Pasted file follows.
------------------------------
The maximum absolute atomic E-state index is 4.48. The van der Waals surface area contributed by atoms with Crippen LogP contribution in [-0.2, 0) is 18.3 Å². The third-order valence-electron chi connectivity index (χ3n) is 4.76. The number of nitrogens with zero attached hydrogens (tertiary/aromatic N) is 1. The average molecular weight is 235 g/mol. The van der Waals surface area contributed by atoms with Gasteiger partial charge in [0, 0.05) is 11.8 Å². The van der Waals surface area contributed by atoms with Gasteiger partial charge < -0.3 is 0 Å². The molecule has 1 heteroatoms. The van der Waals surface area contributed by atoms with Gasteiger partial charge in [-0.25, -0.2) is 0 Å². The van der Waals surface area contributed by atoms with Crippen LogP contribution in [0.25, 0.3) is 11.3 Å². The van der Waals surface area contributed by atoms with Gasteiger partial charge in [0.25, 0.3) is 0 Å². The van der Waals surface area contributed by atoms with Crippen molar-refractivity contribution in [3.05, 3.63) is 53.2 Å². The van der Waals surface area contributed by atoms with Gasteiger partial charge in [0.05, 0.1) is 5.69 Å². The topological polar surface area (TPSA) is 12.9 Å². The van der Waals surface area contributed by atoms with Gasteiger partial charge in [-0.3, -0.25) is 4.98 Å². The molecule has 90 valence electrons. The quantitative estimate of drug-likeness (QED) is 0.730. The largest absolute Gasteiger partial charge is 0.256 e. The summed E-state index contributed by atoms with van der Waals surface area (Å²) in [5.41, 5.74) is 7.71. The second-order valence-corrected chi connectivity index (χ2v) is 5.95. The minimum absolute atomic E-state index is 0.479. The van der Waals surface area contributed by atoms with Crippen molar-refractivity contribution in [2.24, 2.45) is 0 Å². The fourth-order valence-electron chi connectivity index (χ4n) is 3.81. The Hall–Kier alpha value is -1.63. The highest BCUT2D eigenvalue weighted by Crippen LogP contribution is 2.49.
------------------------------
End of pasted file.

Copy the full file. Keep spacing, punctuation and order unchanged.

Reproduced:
The maximum absolute atomic E-state index is 4.48. The van der Waals surface area contributed by atoms with Crippen LogP contribution in [-0.2, 0) is 18.3 Å². The third-order valence-electron chi connectivity index (χ3n) is 4.76. The number of nitrogens with zero attached hydrogens (tertiary/aromatic N) is 1. The average molecular weight is 235 g/mol. The van der Waals surface area contributed by atoms with Gasteiger partial charge in [0, 0.05) is 11.8 Å². The van der Waals surface area contributed by atoms with Gasteiger partial charge < -0.3 is 0 Å². The molecule has 1 heteroatoms. The van der Waals surface area contributed by atoms with Gasteiger partial charge in [-0.25, -0.2) is 0 Å². The van der Waals surface area contributed by atoms with Crippen LogP contribution in [0.25, 0.3) is 11.3 Å². The van der Waals surface area contributed by atoms with Gasteiger partial charge in [0.25, 0.3) is 0 Å². The van der Waals surface area contributed by atoms with Crippen molar-refractivity contribution in [3.05, 3.63) is 53.2 Å². The van der Waals surface area contributed by atoms with Gasteiger partial charge in [0.05, 0.1) is 5.69 Å². The topological polar surface area (TPSA) is 12.9 Å². The van der Waals surface area contributed by atoms with Gasteiger partial charge in [-0.3, -0.25) is 4.98 Å². The molecule has 90 valence electrons. The quantitative estimate of drug-likeness (QED) is 0.730. The largest absolute Gasteiger partial charge is 0.256 e. The summed E-state index contributed by atoms with van der Waals surface area (Å²) in [5.41, 5.74) is 7.71. The second-order valence-corrected chi connectivity index (χ2v) is 5.95. The minimum absolute atomic E-state index is 0.479. The van der Waals surface area contributed by atoms with Crippen molar-refractivity contribution in [2.24, 2.45) is 0 Å². The fourth-order valence-electron chi connectivity index (χ4n) is 3.81. The Hall–Kier alpha value is -1.63. The highest BCUT2D eigenvalue weighted by Crippen LogP contribution is 2.49.